Microsoft did enable full session HTTPS encryption for their Hotmail email service back in November 2010. This was regarded by experts and users alike as a step in the right direction, considering that SSL connections improve security significantly over standard HTTP connections. Less than a year later more than two million users have opted in and enabled SSL encryption in their accounts.
The figure may not look as impressive as it could be considering the hundred of millions of Hotmail users. Then again, users had to opt in to enable SSL. Another reason was that Microsoft's desktop email programs, Windows Live Mail and Microsoft Outlook, did not support Hotmail SSL. What that meant is that users had to make a decision. Either enable SSL in Hotmail and break compatibility with the desktop email software, or leave the SSL setting disabled to keep using the desktop email programs.
Microsoft updated SSL protection for Hotmail and other Windows Live services yesterday to give desktop email users the same level of protection than online users.
Windows Live Mail has been updated so that all traffic is now using SSL. Even better; The feature becomes available immediately after updating Windows Live Mail to the latest version. This can be done manually via the Windows Live website or automatically via Windows Update.
Outlook Connector has been updated as well so that Outlook users who have configured a Hotmail account in Outlook can use SSL as well. This is again enabled automatically without user interaction.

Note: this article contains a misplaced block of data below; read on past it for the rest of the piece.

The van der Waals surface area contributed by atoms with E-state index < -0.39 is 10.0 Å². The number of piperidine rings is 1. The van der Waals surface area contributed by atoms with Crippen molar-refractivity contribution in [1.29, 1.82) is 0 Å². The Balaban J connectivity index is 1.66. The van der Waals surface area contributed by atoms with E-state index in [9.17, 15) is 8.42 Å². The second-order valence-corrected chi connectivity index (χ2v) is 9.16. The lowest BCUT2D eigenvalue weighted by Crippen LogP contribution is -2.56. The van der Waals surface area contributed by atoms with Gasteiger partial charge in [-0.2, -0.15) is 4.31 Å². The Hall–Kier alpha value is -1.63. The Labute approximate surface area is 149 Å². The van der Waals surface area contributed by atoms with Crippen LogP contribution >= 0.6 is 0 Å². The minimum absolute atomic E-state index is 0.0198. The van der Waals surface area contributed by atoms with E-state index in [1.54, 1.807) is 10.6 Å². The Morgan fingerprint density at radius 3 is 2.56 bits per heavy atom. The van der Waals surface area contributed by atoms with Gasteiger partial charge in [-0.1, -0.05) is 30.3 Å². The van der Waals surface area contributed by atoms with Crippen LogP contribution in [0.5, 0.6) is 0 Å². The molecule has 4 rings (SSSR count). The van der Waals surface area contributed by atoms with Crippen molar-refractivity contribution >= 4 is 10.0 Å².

Microsoft has furthermore enabled SSL on a number of Windows Live websites for PC and smartphone connections. The announcement mentions hotmail.com and live.com.
Lack of SSL support was one of the most requested Windows Live Mail and Outlook features. It is good for all Windows Live users that Microsoft has added SSL support for their external desktop clients, especially so since SSL is enabled by default in the new versions. (via)Advertisement
Advertising revenue is falling fast across the Internet, and independently-run sites like Ghacks are hit hardest by it. The advertising model in its current form is coming to an end, and we have to find other ways to continue operating this site.
We are committed to keeping our content free and independent, which means no paywalls, no sponsored posts, no annoying ad formats or subscription fees.
If you like our content, and would like to help, please consider making a contribution:
Ghacks is a technology news blog that was founded in 2005 by Martin Brinkmann. It has since then become one of the most popular tech news sites on the Internet with five authors and regular contributions from freelance writers.